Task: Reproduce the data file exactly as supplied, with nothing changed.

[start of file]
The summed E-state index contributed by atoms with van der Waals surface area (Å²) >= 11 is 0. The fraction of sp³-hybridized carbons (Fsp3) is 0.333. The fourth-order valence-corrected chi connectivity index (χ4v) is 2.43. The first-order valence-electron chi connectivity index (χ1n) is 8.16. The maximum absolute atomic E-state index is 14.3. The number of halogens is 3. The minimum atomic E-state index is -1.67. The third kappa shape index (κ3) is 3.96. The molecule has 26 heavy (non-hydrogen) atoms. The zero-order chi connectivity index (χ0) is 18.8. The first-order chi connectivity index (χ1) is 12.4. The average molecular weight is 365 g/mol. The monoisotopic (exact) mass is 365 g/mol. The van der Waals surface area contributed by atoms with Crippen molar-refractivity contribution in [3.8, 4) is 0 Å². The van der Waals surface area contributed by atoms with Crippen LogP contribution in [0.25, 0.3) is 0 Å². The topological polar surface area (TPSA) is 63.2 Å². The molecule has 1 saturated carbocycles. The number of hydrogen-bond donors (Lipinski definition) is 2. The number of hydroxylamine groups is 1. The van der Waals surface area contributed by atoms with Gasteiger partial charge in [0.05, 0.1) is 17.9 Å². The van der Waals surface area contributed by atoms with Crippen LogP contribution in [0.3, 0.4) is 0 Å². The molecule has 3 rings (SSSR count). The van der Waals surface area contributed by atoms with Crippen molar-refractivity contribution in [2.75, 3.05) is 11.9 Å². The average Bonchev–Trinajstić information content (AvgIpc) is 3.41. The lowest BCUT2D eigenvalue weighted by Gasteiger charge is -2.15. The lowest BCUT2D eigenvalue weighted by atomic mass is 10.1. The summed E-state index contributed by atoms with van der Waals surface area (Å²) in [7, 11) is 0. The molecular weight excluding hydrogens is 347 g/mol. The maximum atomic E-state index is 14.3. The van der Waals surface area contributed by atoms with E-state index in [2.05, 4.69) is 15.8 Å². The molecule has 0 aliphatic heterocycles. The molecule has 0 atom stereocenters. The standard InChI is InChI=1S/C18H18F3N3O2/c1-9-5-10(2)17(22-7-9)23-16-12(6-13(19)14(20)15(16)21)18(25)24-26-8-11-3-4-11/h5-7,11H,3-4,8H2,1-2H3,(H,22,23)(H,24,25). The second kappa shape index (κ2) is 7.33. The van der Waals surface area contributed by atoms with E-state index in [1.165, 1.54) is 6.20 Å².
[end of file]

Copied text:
The summed E-state index contributed by atoms with van der Waals surface area (Å²) >= 11 is 0. The fraction of sp³-hybridized carbons (Fsp3) is 0.333. The fourth-order valence-corrected chi connectivity index (χ4v) is 2.43. The first-order valence-electron chi connectivity index (χ1n) is 8.16. The maximum absolute atomic E-state index is 14.3. The number of halogens is 3. The minimum atomic E-state index is -1.67. The third kappa shape index (κ3) is 3.96. The molecule has 26 heavy (non-hydrogen) atoms. The zero-order chi connectivity index (χ0) is 18.8. The first-order chi connectivity index (χ1) is 12.4. The average molecular weight is 365 g/mol. The monoisotopic (exact) mass is 365 g/mol. The van der Waals surface area contributed by atoms with Crippen molar-refractivity contribution in [3.8, 4) is 0 Å². The van der Waals surface area contributed by atoms with Crippen LogP contribution in [0.25, 0.3) is 0 Å². The topological polar surface area (TPSA) is 63.2 Å². The molecule has 1 saturated carbocycles. The number of hydrogen-bond donors (Lipinski definition) is 2. The number of hydroxylamine groups is 1. The van der Waals surface area contributed by atoms with Gasteiger partial charge in [0.05, 0.1) is 17.9 Å². The van der Waals surface area contributed by atoms with Crippen LogP contribution in [0.3, 0.4) is 0 Å². The molecule has 3 rings (SSSR count). The van der Waals surface area contributed by atoms with Crippen molar-refractivity contribution in [2.75, 3.05) is 11.9 Å². The average Bonchev–Trinajstić information content (AvgIpc) is 3.41. The lowest BCUT2D eigenvalue weighted by Gasteiger charge is -2.15. The lowest BCUT2D eigenvalue weighted by atomic mass is 10.1. The summed E-state index contributed by atoms with van der Waals surface area (Å²) in [7, 11) is 0. The molecular weight excluding hydrogens is 347 g/mol. The maximum atomic E-state index is 14.3. The van der Waals surface area contributed by atoms with E-state index in [2.05, 4.69) is 15.8 Å². The molecule has 0 aliphatic heterocycles. The molecule has 0 atom stereocenters. The standard InChI is InChI=1S/C18H18F3N3O2/c1-9-5-10(2)17(22-7-9)23-16-12(6-13(19)14(20)15(16)21)18(25)24-26-8-11-3-4-11/h5-7,11H,3-4,8H2,1-2H3,(H,22,23)(H,24,25). The second kappa shape index (κ2) is 7.33. The van der Waals surface area contributed by atoms with E-state index in [1.165, 1.54) is 6.20 Å².